- Grass-fed ground beef is on sale this week but your recipe calls for a more expensive ground turkey? Swap the meal plan (or just substitute!).
- Are strawberries on sale? Check your price book to see if the deal is worth spending your money on!
Price books don’t have to be fancy. Or complicated. They just need to work for YOU. If my method above seems like too much work and you have an app that does the trick, then by all means – use it! Price books can be a tremendous help in seeing trends and the true cost of items. The most important thing for you to do is to just get one and use it!
Do you need some help TODAY with your grocery budget? I created a resource to help you start saving money on groceries NOW. See if my Grocery Budget Toolkit is right for you! Or check out my course, Grocery Budget Bootcamp!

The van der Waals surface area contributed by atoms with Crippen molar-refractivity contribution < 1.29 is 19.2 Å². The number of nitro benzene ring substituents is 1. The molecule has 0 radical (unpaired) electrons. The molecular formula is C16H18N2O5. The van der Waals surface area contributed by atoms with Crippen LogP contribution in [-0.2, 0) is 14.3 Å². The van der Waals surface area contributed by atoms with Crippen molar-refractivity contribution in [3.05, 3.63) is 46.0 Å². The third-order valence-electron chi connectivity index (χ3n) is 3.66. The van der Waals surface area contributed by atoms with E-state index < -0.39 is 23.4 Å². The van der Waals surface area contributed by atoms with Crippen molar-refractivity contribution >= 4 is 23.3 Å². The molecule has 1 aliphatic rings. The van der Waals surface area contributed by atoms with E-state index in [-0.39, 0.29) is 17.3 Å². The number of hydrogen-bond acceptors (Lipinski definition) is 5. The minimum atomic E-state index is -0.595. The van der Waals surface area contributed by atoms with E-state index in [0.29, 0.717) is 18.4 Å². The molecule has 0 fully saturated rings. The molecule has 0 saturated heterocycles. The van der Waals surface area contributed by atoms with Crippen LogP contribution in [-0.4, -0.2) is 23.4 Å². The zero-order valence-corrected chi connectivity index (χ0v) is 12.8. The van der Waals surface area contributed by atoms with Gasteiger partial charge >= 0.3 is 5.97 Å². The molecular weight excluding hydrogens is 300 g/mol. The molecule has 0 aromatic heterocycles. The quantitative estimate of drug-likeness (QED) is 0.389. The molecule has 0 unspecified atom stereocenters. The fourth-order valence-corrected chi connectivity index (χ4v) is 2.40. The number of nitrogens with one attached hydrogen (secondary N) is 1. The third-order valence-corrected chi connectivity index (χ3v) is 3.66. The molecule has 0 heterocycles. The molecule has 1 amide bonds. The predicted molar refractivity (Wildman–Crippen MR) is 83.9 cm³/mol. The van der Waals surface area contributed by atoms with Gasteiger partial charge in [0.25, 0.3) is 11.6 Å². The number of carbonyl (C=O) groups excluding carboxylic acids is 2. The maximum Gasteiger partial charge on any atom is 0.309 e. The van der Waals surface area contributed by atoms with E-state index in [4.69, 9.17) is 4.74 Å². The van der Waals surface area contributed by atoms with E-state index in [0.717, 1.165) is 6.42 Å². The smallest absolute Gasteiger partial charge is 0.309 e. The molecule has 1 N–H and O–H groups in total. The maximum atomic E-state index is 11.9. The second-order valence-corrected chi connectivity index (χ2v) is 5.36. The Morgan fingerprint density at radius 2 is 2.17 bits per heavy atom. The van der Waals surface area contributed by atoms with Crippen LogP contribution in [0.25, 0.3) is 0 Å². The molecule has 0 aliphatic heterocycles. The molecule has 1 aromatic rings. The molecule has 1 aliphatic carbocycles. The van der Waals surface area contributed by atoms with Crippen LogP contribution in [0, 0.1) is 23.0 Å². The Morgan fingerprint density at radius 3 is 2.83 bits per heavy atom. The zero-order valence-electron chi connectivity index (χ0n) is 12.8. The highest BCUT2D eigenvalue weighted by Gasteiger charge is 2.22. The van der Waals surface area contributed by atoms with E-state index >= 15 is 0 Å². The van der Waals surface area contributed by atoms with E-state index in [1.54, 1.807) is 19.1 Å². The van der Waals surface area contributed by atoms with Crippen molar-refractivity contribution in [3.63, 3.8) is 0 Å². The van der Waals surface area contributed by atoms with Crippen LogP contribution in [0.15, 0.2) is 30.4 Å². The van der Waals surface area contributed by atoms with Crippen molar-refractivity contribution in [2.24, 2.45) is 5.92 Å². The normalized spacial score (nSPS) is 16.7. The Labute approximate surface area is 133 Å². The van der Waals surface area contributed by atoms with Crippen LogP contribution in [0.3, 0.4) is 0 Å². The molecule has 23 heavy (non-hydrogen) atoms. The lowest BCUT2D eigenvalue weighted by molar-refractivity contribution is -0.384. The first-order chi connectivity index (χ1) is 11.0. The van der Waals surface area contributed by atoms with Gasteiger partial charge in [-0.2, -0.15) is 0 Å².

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- 30 Ways to Save on Produce
Meal planning and shopping have always been a challenge for me. I so appreciate your articles. Right now I am not able to shop more than a couple of stores. I do like the idea of just tracking my “top ten” items. Guess I will just keep trying baby steps.
So i made a version of this on a spreadsheet but its by store. So each store has its own worksheet. Its hard to compare that way. Do you have a way to separate by store on each page or is that my perfectionism coming out and making me overthink and stoping me from doing it?
This is the first article of yours i read (well second, i found this link in an article about ibotta) and i plan on reading more! Very much enjoyed it. Thank you!!